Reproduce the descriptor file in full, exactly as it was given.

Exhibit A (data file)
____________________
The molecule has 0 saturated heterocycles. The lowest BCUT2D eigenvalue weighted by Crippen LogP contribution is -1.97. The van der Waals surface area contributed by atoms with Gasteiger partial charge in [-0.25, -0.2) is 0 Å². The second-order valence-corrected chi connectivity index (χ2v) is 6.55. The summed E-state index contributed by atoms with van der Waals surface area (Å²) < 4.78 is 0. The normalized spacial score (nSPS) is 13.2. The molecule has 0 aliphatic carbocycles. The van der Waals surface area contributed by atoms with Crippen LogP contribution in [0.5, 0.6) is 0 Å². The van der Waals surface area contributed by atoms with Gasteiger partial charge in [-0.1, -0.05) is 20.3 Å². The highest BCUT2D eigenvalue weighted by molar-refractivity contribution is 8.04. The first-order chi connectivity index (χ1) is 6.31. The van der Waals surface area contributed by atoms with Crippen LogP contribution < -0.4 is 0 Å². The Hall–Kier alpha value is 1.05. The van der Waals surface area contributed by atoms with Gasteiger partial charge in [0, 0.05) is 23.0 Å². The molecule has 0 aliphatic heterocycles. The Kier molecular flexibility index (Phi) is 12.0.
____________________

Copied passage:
The molecule has 0 saturated heterocycles. The lowest BCUT2D eigenvalue weighted by Crippen LogP contribution is -1.97. The van der Waals surface area contributed by atoms with Gasteiger partial charge in [-0.25, -0.2) is 0 Å². The second-order valence-corrected chi connectivity index (χ2v) is 6.55. The summed E-state index contributed by atoms with van der Waals surface area (Å²) < 4.78 is 0. The normalized spacial score (nSPS) is 13.2. The molecule has 0 aliphatic carbocycles. The van der Waals surface area contributed by atoms with Crippen LogP contribution in [0.5, 0.6) is 0 Å². The van der Waals surface area contributed by atoms with Gasteiger partial charge in [-0.1, -0.05) is 20.3 Å². The highest BCUT2D eigenvalue weighted by molar-refractivity contribution is 8.04. The first-order chi connectivity index (χ1) is 6.31. The van der Waals surface area contributed by atoms with Crippen LogP contribution < -0.4 is 0 Å². The Hall–Kier alpha value is 1.05. The van der Waals surface area contributed by atoms with Gasteiger partial charge in [0, 0.05) is 23.0 Å². The molecule has 0 aliphatic heterocycles. The Kier molecular flexibility index (Phi) is 12.0.